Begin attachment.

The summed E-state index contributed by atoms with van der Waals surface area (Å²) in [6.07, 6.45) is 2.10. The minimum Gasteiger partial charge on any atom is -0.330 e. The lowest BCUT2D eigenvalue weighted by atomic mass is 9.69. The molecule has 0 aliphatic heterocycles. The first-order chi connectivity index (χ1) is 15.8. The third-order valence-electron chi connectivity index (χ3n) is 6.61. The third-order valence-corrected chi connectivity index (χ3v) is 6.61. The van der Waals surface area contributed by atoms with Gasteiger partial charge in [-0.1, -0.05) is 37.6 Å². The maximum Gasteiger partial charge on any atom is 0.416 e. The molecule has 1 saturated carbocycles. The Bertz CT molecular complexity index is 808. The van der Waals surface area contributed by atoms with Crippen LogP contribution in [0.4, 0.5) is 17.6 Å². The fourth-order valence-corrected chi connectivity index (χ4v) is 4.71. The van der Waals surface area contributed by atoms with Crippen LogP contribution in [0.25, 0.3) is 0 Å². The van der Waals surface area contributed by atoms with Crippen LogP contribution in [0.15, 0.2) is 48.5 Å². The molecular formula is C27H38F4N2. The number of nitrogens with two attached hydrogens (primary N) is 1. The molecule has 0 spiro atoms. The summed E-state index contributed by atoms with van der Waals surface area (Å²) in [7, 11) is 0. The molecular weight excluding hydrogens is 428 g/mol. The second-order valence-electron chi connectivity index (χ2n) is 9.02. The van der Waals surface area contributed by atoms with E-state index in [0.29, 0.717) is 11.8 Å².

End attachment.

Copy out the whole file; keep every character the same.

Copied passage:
The summed E-state index contributed by atoms with van der Waals surface area (Å²) in [6.07, 6.45) is 2.10. The minimum Gasteiger partial charge on any atom is -0.330 e. The lowest BCUT2D eigenvalue weighted by atomic mass is 9.69. The molecule has 0 aliphatic heterocycles. The first-order chi connectivity index (χ1) is 15.8. The third-order valence-electron chi connectivity index (χ3n) is 6.61. The third-order valence-corrected chi connectivity index (χ3v) is 6.61. The van der Waals surface area contributed by atoms with Gasteiger partial charge in [-0.1, -0.05) is 37.6 Å². The maximum Gasteiger partial charge on any atom is 0.416 e. The molecule has 1 saturated carbocycles. The Bertz CT molecular complexity index is 808. The van der Waals surface area contributed by atoms with Crippen LogP contribution in [0.4, 0.5) is 17.6 Å². The fourth-order valence-corrected chi connectivity index (χ4v) is 4.71. The van der Waals surface area contributed by atoms with Crippen LogP contribution in [0.25, 0.3) is 0 Å². The van der Waals surface area contributed by atoms with Crippen LogP contribution in [0.15, 0.2) is 48.5 Å². The molecular formula is C27H38F4N2. The number of nitrogens with two attached hydrogens (primary N) is 1. The molecule has 0 spiro atoms. The summed E-state index contributed by atoms with van der Waals surface area (Å²) in [7, 11) is 0. The molecular weight excluding hydrogens is 428 g/mol. The second-order valence-electron chi connectivity index (χ2n) is 9.02. The van der Waals surface area contributed by atoms with E-state index in [0.29, 0.717) is 11.8 Å².